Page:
UN Forum Plans War Against Christian Anti-Semitism

50 years since Catholic Church changed stance on anti-Semitism, special forum urges Christians to recognize 'Christian roots are Jewish.'

Ari Yashar ,

UN building in New York (illustration)
UN building in New York (illustration)

The UN Headquarters in New York was filled on Tuesday for a special forum discussing Christian anti-Semitism, marking 50 years since the Catholic Church's historic Nostra Aetate decision canceling claims that Jews killed Jesus and denouncing anti-Semitism.

The forum was organized by Proclaiming Justice to the Nations (PJTN) and the World Council of Independent Christian Churches (WCICC), which represents 44 million Christians worldwide.

It was sponsored by the Permanent Missions of Israel, Palau and Cyprus, and was attended by ambassadors and representatives from 13 permanent UN missions, including the three sponsoring nations, Canada, the Holy See, Italy, Poland and others.

Experts from around the world spoke at the forum about the growing threat of anti-Semitism and means of combating it. Participants were encouraged to have their countries adopt the US State Department definition of anti-Semitism, and push for legislation protecting Jewish communities in their states.

“Over the last 54 years, we’ve seen a dramatic theological shift in the Catholic Church as four Popes have come out to condemn the church’s anti-Semitism," said Laurie Cardoza-Moore, President of PJTN and a Special UN Envoy for WCICC.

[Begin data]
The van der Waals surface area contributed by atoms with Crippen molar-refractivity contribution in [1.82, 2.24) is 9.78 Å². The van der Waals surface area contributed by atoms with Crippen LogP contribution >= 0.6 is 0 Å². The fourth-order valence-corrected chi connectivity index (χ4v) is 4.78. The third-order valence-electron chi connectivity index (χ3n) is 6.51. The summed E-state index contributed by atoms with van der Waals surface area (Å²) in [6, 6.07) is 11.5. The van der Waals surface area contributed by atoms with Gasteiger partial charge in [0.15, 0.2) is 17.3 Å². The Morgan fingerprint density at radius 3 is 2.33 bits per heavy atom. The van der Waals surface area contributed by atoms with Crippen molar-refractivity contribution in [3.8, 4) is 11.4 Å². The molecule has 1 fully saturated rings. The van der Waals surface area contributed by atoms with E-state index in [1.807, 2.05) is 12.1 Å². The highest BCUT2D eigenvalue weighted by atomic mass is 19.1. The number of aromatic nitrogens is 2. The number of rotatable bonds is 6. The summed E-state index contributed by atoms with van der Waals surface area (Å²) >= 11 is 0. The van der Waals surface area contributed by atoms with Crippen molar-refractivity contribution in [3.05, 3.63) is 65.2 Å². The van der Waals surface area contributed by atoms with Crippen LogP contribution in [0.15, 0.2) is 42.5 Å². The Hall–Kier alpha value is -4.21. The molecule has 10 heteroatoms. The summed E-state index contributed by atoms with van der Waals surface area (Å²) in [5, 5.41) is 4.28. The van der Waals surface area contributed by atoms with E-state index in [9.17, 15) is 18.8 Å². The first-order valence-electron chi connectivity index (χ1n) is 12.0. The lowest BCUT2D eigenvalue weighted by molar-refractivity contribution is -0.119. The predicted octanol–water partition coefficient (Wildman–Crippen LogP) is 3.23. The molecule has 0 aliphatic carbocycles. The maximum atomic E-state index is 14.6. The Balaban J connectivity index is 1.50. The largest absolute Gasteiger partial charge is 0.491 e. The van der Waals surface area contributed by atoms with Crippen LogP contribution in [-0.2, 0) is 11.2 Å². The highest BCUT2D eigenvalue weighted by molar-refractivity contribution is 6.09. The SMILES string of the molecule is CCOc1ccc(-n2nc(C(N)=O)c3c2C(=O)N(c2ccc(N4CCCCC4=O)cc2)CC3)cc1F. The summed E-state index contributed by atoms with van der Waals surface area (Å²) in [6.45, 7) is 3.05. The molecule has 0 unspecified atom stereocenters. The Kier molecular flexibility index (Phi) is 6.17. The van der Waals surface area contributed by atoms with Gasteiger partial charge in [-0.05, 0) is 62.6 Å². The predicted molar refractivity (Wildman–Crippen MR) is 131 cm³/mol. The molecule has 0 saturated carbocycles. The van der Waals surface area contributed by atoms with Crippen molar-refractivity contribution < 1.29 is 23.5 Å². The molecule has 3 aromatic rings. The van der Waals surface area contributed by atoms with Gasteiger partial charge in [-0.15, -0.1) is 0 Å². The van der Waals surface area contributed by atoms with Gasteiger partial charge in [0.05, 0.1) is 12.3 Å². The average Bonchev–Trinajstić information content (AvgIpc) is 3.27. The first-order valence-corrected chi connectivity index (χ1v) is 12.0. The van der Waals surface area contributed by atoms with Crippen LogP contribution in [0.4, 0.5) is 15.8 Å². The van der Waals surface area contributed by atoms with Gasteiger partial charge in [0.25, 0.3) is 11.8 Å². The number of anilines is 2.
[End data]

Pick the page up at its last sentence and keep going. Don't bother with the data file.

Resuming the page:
She noted that those popes included "Pope John the 23rd, Pope John the 6th, Pope Paul the 2nd, and most recently, Pope Francis, as he stated: 'I've said it other times and I would like to repeat it now - it’s a contradiction that a Christian is anti-Semitic. His roots are Jewish. A Christian cannot be anti-Semitic! Let Anti-Semitism be banished from the heart and life of every man and every woman!'"

"As anti-Semitism grows worldwide, the need to thoroughly repudiate and stop the spread of the Protocols (of the Elders of Zion) and to champion the message of Nostra Aetate is critical. There is no longer any point in pretending that the horror and intensity of the violence and hatred will soon cease," warned Cardoza-Moore.

Archbishop John Lupoli, President of the WCICC, was unable to attend the forum but sent the following statement: "hatred based on race, color or creed must be stopped at all levels. Israel and the Jewish People receive this hatred, (of) all three (types) in anti-Semitism. The WCICC calls on all churches to stop anti-Semitic action at once, be it in doctrine or practice."

Also addressing the special forum was Monseigneur Guy Massie, a representative of the Catholic Church.

“In our generation, in our time of Google, of internet, of technology that puts us in touch with the world in an instant, we are still facing the primitive behavior of hatred because of national, religious or ethnic background," said Massie. "There is something profoundly sinful in that."

Even though anti-Semitism is on the rise worldwide, Nelly Shiloh of the Israeli permanent Mission to the UN noted that the UN itself has not taken enough action.

Shiloh pointed out that "despite the urgency of the threat we are here to discuss, there is still no UN resolution condemning anti-Semitism...calling on UN member states to fight it."

"Let’s join together to declare that we will not give up. We will not be silent. We will not ignore the minor anti-Semitic incidents nor will we ignore grave cases. ...We will speak up. We will educate. We will not look away from the suffering of others.”